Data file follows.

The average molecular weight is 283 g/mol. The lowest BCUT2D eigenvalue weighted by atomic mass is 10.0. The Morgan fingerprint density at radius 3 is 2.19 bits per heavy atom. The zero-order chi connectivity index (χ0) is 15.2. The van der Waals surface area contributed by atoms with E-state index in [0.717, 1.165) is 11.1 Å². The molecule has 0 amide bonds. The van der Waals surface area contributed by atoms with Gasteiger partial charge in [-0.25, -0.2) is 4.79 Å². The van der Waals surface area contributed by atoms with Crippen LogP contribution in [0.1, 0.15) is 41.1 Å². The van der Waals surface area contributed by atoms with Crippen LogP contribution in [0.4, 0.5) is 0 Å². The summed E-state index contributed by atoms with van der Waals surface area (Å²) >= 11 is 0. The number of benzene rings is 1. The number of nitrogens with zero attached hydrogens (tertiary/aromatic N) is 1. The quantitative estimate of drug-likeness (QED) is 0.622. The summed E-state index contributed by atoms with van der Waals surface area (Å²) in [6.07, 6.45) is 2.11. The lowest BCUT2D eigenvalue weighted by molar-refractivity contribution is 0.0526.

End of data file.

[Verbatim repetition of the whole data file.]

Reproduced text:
The average molecular weight is 283 g/mol. The lowest BCUT2D eigenvalue weighted by atomic mass is 10.0. The Morgan fingerprint density at radius 3 is 2.19 bits per heavy atom. The zero-order chi connectivity index (χ0) is 15.2. The van der Waals surface area contributed by atoms with E-state index in [0.717, 1.165) is 11.1 Å². The molecule has 0 amide bonds. The van der Waals surface area contributed by atoms with Gasteiger partial charge in [-0.25, -0.2) is 4.79 Å². The van der Waals surface area contributed by atoms with Crippen LogP contribution in [0.1, 0.15) is 41.1 Å². The van der Waals surface area contributed by atoms with Crippen LogP contribution in [0.4, 0.5) is 0 Å². The summed E-state index contributed by atoms with van der Waals surface area (Å²) >= 11 is 0. The number of benzene rings is 1. The number of nitrogens with zero attached hydrogens (tertiary/aromatic N) is 1. The quantitative estimate of drug-likeness (QED) is 0.622. The summed E-state index contributed by atoms with van der Waals surface area (Å²) in [6.07, 6.45) is 2.11. The lowest BCUT2D eigenvalue weighted by molar-refractivity contribution is 0.0526.